“In these stories, the identities and locations have been changed to ensure client confidentiality.”
A 42-year old married woman presented with a three-year history of panic attacks. The attacks came over her in “waves,” and were characterized by typical signs of panic attacks including her feeling a flushing sensation in her face, feeling she would die, a rapid heartbeat, nausea and a sense of doom. In addition, she developed excessive sleepiness, depression, crying spells, episodes of “feeling funny,” déjà vu, ringing in her ears and episodes where people “sound incoherent.” Also, she suffered from headaches and a change in her sense of taste.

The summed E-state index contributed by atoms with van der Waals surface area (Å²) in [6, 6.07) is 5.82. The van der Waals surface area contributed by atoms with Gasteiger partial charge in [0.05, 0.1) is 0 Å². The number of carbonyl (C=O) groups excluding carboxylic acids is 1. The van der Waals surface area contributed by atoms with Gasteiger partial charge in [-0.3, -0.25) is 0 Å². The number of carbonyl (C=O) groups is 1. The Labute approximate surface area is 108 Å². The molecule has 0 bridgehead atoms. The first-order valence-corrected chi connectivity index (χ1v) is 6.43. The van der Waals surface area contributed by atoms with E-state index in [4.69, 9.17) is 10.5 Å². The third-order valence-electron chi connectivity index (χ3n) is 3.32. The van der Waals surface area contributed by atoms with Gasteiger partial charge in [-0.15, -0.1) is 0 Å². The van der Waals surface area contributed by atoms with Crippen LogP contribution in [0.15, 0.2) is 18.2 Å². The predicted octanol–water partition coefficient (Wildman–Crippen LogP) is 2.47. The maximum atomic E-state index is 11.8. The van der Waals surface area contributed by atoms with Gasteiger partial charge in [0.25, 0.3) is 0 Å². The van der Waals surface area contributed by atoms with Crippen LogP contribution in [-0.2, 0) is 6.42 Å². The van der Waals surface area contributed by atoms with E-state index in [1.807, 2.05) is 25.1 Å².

Past history was revealing that she had sustained three concussions when younger, that she had initially forgotten about, but remembered when closely questioned. Following these concussions she had trouble sustaining attention, was easily distracted, and had difficulty completing her homework. Medical history was unremarkable. Preliminary diagnosis was Panic Disorder with secondary Major Depression, possible Temporal Lobe Seizures and Attention Deficit Disorder as a result of the concussions.